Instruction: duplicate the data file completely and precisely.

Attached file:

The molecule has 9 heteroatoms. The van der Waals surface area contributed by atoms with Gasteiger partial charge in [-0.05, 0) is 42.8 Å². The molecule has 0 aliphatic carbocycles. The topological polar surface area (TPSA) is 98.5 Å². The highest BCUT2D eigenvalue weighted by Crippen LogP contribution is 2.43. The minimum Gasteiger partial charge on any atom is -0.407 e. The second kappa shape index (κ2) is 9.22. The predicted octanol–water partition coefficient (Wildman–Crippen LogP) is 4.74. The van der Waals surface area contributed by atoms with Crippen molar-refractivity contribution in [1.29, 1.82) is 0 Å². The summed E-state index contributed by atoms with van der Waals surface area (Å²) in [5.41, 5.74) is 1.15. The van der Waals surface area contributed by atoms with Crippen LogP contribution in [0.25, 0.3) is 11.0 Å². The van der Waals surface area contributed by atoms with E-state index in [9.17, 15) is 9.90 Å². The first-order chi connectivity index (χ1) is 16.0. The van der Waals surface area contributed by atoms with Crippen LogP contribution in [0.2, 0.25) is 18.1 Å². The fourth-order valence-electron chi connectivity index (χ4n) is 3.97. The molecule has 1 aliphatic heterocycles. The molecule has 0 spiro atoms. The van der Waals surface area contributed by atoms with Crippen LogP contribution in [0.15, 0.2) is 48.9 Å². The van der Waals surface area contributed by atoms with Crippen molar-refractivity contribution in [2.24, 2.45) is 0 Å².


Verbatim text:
The molecule has 9 heteroatoms. The van der Waals surface area contributed by atoms with Gasteiger partial charge in [-0.05, 0) is 42.8 Å². The molecule has 0 aliphatic carbocycles. The topological polar surface area (TPSA) is 98.5 Å². The highest BCUT2D eigenvalue weighted by Crippen LogP contribution is 2.43. The minimum Gasteiger partial charge on any atom is -0.407 e. The second kappa shape index (κ2) is 9.22. The predicted octanol–water partition coefficient (Wildman–Crippen LogP) is 4.74. The van der Waals surface area contributed by atoms with Crippen molar-refractivity contribution in [1.29, 1.82) is 0 Å². The summed E-state index contributed by atoms with van der Waals surface area (Å²) in [5.41, 5.74) is 1.15. The van der Waals surface area contributed by atoms with Crippen LogP contribution in [0.25, 0.3) is 11.0 Å². The van der Waals surface area contributed by atoms with E-state index in [9.17, 15) is 9.90 Å². The first-order chi connectivity index (χ1) is 16.0. The van der Waals surface area contributed by atoms with Crippen LogP contribution in [0.2, 0.25) is 18.1 Å². The fourth-order valence-electron chi connectivity index (χ4n) is 3.97. The molecule has 1 aliphatic heterocycles. The molecule has 0 spiro atoms. The van der Waals surface area contributed by atoms with Crippen LogP contribution in [0.15, 0.2) is 48.9 Å². The van der Waals surface area contributed by atoms with Crippen molar-refractivity contribution in [2.24, 2.45) is 0 Å².